Essentially, we want buckets even if they have a count of zero. We can set two additional parameters that will provide this behavior:

[source,js]

GET /cars/transactions/_search?search_type=count { "aggs": { "sales": { "date_histogram": { "field": "sold", "interval": "month", "format": "yyyy-MM-dd", "min_doc_count" : 0, <1> "extended_bounds" : { <2> "min" : "2014-01-01", "max" : "2014-12-31" } } } }

}

// SENSE: 300_Aggregations/35_date_histogram.json

<1> This parameter forces empty buckets to be returned.

<2> This parameter forces the entire year to be returned.

The two additional parameters will force the response to return all months in the year, regardless of their doc count.((("min_doc_count parameter"))) The min_doc_count is very understandable: it forces buckets to be returned even if they are empty.

The extended_bounds parameter requires a little explanation.((("extended_bounds parameter"))) The min_doc_count parameter forces empty buckets to be returned, but by default Elasticsearch will return only buckets that are between the minimum and maximum value in your data.

So if your data falls between April and July, you'll have buckets representing only those months (empty or otherwise). To get the full year, we need to tell Elasticsearch that we want buckets even if they fall before the minimum value or after the maximum value.

The extended_bounds parameter does just that. Once you add those two settings, you'll get a response that is easy to plug straight into your graphing libraries and give you a graph like <>.

[[date-histo-ts1]] .Cars sold over time image::images/elas_29in01.png["Cars sold over time"]

=== Extended Example

Just as we've seen a dozen times already, buckets can be nested in buckets for more-sophisticated behavior.((("buckets", "nested in other buckets", "extended example")))((("aggregations", "extended example"))) For illustration, we'll build an aggregation that shows the total sum of prices for all makes, listed by quarter. Let's also calculate the sum of prices per individual make per quarter, so we can see which car type is bringing in the most money to our business:

[source,js]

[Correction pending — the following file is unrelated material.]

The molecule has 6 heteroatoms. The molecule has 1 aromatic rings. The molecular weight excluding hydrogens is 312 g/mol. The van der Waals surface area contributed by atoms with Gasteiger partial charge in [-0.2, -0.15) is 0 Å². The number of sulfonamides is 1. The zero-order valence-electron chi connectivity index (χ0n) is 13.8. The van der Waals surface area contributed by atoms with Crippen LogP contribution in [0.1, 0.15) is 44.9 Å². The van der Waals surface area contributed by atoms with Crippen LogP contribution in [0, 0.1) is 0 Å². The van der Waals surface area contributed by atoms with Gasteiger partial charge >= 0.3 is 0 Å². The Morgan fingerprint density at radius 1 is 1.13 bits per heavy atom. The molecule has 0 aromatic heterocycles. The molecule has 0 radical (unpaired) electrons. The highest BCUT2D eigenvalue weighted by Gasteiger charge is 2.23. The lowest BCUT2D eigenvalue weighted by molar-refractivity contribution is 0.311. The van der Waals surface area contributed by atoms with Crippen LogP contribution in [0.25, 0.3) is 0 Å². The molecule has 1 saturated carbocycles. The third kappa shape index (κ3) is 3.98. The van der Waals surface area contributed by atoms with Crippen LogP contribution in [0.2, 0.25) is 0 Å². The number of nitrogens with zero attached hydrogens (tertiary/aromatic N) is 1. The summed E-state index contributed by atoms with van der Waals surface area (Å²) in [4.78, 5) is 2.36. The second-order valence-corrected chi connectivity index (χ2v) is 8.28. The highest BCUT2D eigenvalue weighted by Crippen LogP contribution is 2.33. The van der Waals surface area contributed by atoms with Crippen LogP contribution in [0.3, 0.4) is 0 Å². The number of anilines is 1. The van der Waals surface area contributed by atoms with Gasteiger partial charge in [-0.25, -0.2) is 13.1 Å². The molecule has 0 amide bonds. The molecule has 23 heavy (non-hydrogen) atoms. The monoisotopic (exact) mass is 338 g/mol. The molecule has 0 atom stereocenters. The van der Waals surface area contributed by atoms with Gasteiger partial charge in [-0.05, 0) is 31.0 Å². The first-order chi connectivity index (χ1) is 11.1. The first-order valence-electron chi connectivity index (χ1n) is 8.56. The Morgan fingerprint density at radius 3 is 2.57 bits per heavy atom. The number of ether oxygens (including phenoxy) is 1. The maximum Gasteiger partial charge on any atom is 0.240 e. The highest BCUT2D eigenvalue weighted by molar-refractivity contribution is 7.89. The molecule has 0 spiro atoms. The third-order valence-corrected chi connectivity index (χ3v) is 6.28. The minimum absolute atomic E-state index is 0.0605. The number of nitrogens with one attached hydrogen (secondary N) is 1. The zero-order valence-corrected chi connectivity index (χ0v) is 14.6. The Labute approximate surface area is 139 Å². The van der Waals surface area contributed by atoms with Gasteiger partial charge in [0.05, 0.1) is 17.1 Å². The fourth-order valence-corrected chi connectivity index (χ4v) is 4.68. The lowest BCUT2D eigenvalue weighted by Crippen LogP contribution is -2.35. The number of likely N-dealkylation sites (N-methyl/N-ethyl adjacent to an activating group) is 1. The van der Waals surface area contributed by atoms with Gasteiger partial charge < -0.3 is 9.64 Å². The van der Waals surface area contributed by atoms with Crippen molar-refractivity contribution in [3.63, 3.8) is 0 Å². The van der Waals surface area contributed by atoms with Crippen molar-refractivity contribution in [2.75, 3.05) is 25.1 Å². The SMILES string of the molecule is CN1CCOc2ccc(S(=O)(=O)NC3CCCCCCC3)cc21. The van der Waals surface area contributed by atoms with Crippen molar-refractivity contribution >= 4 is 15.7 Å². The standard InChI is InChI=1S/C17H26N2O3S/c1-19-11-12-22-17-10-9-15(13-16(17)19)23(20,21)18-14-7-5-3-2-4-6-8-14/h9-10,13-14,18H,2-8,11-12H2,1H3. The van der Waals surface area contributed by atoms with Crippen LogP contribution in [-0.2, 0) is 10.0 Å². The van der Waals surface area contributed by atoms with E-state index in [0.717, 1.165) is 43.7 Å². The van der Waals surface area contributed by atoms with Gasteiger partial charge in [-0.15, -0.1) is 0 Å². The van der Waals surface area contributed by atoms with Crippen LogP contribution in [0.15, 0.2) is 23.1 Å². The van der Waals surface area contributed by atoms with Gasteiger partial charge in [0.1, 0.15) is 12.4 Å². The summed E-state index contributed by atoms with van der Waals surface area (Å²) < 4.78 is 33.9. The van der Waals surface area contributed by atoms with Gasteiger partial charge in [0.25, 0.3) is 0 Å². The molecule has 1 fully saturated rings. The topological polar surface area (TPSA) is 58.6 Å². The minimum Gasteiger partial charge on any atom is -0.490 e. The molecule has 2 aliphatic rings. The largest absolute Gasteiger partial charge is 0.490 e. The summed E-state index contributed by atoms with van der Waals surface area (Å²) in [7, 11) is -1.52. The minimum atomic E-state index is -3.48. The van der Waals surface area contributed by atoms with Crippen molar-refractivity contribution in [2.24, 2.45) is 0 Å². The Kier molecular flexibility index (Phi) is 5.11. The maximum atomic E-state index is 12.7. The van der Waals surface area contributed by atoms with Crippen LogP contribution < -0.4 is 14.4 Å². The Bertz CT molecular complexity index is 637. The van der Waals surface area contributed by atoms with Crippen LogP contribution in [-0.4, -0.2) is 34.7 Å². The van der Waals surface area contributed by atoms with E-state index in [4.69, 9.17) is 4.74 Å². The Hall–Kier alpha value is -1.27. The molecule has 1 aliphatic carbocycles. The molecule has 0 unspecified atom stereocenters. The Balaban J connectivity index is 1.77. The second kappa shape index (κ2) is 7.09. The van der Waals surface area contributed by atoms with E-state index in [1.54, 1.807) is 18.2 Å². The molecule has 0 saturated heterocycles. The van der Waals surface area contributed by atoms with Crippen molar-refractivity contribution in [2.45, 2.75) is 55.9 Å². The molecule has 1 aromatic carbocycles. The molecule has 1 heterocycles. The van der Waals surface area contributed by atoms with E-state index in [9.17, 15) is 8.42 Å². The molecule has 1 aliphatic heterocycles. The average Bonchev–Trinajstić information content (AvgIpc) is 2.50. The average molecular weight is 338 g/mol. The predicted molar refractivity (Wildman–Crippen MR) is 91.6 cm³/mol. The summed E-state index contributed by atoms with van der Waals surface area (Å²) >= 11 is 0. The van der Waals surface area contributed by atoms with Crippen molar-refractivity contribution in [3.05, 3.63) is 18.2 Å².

GET /cars/transactions/_search?search_type=count { "aggs": { "sales": { "date_histogram": { "field": "sold", "interval": "quarter", <1> "format": "yyyy-MM-dd", "min_doc_count" : 0, "extended_bounds" : { "min" : "2014-01-01", "max" : "2014-12-31" } }, "aggs": { "per_make_sum": { "terms": { "field": "make" }, "aggs": { "sum_price": { "sum": { "field": "price" } <2> } } }, "total_sum": { "sum": { "field": "price" } <3> } } } }

}

// SENSE: 300_Aggregations/35_date_histogram.json

<1> Note that we changed the interval from month to quarter.

<2> Calculate the sum per make.

<3> And the total sum of all makes combined together.

This returns a (heavily truncated) response:

[source,js]

{ .... "aggregations": { "sales": { "buckets": [ { "key_as_string": "2014-01-01", "key": 1388534400000, "doc_count": 2, "total_sum": { "value": 105000 }, "per_make_sum": { "buckets": [ { "key": "bmw", "doc_count": 1, "sum_price": { "value": 80000 } }, { "key": "ford", "doc_count": 1, "sum_price": { "value": 25000 } } ] } }, ...

}

We can take this response and put it into a graph, ((("line charts, building from aggregations")))((("bar charts, building from aggregations")))showing a line chart for total sale price, and a bar chart for each individual make (per quarter), as shown in <>.

[[date-histo-ts2]] .Sales per quarter, with distribution per make image::images/elas_29in02.png["Sales per quarter, with distribution per make"]

=== The Sky's the Limit

These were obviously simple examples, but the sky really is the limit when it comes to charting aggregations. ((("dashboards", "building from aggregations")))((("Kibana", "dashboard in"))) For example, <> shows a dashboard in Kibana built with a variety of aggregations.

[[kibana-img]] .Kibana--a real time analytics dashboard built with aggregations image::images/elas_29in03.png["Kibana - a real time analytics dashboard built with aggregations"]

Because of the real-time nature of aggregations, dashboards like this are easy to query, manipulate, and interact with. This makes them ideal for nontechnical employees and analysts who need to analyze the data but cannot build a Hadoop job.

To build powerful dashboards like Kibana, however, you'll likely need some of the more advanced concepts such as scoping, filtering, and sorting aggregations. ((("time, analytics over", startref ="ix_timeanalyze")))